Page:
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- Eric H., Teacher
- Vina, CA
House of Burgess Teacher Resources
Find House of Burgess educational ideas and activities
Third graders discover the importance of the Virginia Assembly in English America as a governing body. After discussing the formation of the House of Burgesses, they elect their own representatives to make class decisions. In groups, 3rd graders compose lists of rules that would benefit early settlements such as Jamestown.
Students explore slavery by reviewing the written laws intended to keep African Americans subservient. In this U.S. slavery lesson, students analyze a time-line of the history of African Americans. Students discuss the patterns of the time-line and how the legal codes restricted freedom of black men and women based upon their population.
Kids who take the Regents Exam really need to know a lot of information. This is a wonderful exam review tool that includes 26 pages of questions, charts, and suggested readings to help upper graders pass the test. It focuses on all aspects of the US Government including, the three branches, powers, separation of powers, the Amendments, case studies, checks and balances, rights, and judicial process. This could also be used a guide to teaching a unit on the US government.
Have your class examine the use of rhetorical devices, communication, and speech after reading Words Change the World. They analyze speeches, compose a paper, and use rhetorical devices in their own speech. This is an extensive instructional activity which you can use in parts or as a complete project.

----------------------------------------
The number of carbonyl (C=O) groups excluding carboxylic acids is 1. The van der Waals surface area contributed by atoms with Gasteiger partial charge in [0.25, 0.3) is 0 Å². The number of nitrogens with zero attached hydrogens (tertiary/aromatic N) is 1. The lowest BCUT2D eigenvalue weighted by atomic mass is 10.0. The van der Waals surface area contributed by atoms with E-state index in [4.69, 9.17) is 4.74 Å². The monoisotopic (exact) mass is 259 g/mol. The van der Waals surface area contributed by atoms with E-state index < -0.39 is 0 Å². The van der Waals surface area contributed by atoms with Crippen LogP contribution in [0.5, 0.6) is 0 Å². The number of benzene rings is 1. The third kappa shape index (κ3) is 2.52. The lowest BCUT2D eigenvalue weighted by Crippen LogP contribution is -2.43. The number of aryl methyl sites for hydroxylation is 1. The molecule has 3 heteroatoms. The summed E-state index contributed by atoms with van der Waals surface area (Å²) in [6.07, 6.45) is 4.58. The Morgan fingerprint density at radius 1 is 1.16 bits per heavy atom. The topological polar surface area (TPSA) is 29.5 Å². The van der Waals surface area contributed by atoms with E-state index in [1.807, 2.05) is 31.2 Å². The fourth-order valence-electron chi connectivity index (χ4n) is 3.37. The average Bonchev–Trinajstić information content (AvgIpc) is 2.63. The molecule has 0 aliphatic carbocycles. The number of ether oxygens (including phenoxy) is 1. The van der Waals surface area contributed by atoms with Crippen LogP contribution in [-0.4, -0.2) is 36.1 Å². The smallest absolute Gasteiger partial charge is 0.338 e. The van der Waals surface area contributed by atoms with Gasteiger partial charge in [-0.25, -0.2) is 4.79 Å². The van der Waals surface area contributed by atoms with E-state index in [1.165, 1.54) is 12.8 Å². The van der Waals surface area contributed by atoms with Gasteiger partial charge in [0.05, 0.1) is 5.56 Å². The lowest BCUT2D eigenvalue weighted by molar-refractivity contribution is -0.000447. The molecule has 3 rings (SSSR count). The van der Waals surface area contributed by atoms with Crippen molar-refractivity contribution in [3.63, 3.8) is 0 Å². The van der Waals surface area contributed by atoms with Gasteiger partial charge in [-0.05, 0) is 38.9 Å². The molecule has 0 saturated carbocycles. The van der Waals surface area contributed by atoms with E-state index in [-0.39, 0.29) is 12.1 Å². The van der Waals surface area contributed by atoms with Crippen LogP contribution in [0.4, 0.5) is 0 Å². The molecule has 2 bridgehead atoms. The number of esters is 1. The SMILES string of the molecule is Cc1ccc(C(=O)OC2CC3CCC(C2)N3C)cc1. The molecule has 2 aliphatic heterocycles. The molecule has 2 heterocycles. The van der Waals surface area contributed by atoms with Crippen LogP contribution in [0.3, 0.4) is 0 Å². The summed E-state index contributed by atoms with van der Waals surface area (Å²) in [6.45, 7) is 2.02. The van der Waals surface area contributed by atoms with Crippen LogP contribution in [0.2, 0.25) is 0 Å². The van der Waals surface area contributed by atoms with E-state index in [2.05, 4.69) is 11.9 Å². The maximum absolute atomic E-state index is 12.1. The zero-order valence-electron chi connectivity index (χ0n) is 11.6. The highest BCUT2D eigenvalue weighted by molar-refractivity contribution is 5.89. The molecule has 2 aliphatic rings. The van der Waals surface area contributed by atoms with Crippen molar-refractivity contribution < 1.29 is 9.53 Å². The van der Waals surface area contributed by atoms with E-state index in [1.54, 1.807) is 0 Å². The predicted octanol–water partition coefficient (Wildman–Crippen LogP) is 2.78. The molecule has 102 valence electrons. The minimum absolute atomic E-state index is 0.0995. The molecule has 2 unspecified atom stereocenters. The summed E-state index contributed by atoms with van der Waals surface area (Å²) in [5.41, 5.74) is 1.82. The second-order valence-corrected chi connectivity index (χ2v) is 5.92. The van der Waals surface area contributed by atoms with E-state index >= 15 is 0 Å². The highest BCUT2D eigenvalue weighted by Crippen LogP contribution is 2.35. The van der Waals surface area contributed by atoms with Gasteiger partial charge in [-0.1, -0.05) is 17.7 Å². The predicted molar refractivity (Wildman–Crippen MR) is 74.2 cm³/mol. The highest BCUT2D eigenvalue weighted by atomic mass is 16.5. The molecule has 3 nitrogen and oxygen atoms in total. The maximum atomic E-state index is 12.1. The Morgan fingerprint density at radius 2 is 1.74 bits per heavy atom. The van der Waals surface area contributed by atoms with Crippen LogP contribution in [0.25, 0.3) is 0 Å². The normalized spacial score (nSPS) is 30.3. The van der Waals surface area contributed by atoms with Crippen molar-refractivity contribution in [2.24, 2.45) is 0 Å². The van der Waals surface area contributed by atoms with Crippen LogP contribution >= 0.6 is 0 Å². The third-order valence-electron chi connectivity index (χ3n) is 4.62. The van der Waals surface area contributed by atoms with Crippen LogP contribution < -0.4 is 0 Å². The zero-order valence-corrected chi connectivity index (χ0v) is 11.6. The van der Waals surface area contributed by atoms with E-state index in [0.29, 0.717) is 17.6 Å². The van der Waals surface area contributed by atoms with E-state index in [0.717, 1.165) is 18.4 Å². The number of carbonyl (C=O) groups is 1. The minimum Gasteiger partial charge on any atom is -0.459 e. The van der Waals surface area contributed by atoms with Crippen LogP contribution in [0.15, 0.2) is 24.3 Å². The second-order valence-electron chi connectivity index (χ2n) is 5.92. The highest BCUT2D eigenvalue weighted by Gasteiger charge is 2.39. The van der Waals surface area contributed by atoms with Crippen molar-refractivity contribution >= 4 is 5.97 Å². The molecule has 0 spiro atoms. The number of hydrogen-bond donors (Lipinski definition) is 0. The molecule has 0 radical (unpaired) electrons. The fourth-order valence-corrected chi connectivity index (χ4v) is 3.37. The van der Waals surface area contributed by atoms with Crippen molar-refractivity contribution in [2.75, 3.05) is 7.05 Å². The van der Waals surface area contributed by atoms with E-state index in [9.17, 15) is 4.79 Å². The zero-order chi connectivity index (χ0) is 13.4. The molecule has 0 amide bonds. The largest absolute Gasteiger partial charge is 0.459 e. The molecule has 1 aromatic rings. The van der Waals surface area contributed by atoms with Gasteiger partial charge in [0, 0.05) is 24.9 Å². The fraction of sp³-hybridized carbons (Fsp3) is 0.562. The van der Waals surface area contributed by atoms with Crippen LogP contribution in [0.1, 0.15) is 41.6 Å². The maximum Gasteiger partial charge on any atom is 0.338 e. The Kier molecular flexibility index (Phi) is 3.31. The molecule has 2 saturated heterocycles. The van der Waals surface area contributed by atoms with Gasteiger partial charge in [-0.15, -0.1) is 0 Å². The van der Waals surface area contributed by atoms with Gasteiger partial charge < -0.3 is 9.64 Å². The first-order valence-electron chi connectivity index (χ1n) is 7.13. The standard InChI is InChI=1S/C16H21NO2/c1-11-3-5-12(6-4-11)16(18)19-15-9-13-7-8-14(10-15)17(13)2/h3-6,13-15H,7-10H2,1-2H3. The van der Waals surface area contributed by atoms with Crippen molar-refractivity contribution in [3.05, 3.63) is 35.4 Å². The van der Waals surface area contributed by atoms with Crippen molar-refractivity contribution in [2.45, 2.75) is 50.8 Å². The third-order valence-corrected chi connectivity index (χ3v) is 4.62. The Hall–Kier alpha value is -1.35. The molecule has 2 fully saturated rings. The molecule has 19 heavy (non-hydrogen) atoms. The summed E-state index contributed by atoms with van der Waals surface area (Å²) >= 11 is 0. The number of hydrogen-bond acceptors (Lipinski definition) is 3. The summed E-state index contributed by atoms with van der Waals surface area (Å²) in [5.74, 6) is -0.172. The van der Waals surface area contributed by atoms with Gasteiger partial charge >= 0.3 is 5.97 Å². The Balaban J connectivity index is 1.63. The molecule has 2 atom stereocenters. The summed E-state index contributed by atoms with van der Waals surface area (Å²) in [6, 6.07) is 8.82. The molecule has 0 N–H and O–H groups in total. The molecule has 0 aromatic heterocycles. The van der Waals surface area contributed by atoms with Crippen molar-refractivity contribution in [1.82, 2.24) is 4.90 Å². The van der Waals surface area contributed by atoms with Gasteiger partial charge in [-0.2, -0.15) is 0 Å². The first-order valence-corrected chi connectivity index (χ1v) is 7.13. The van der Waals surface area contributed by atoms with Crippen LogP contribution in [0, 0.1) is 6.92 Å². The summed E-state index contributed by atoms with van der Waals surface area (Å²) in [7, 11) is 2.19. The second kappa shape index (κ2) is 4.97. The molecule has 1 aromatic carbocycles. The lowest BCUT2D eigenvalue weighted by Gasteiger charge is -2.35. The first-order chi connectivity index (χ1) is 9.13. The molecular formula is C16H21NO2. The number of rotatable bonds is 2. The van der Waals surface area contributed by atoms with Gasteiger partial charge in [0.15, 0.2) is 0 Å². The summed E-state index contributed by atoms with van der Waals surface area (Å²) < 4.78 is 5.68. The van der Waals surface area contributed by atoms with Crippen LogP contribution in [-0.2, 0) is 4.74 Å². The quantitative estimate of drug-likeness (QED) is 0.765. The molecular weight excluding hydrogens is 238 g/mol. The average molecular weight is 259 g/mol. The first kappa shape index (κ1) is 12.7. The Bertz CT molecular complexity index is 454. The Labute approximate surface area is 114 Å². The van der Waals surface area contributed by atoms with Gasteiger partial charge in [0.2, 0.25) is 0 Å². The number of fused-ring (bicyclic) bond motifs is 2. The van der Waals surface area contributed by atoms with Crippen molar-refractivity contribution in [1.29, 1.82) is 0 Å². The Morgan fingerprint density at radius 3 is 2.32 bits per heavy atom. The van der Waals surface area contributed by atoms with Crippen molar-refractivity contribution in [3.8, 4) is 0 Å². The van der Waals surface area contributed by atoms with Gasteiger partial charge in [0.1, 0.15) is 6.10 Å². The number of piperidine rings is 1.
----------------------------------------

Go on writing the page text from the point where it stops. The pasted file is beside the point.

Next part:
Fifth graders view primary documents to become familiar with the causes of the American Revolutionary War. In this Causes of the American Revolution lesson, 5th graders answer questions based on the documents. Students complete a graphic organizer projected on an overhead projector.
George Washington and the new nation of the United States of America faced many problems in their inaugural years. Use this activity as a straightforward approach to learning about the reasons the country was experiencing a lack of unity, the status of their economy and foreign relations, and some of the congressional actions in the president's first term.
Focusing on the Virginia and Maryland settlements in the 1600's, this presentation is a complete and thorough resource during a unit on Colonial America. It includes pictures, maps, and interesting discussion points for you to address with your history students. The length and breadth of this presentation makes it ideal to break up over many different class sessions as you complete your unit.
Students identify and examine the Declaration of Independence and ascertain its true intent and its eventual realization. Then they analyze the Declaration of Independence and summarize the intentions of the Declaration. Students also evaluate the degree to which public policies and citizen behaviors reflect or foster the stated ideals of a democratic republican form of government.
Students compare the histories of Japan and the United States by creating horizontal time lines of the two countries. They conduct research via the internet and available text books to complete their time line. The class discusses the similarities and differences of the two cultures.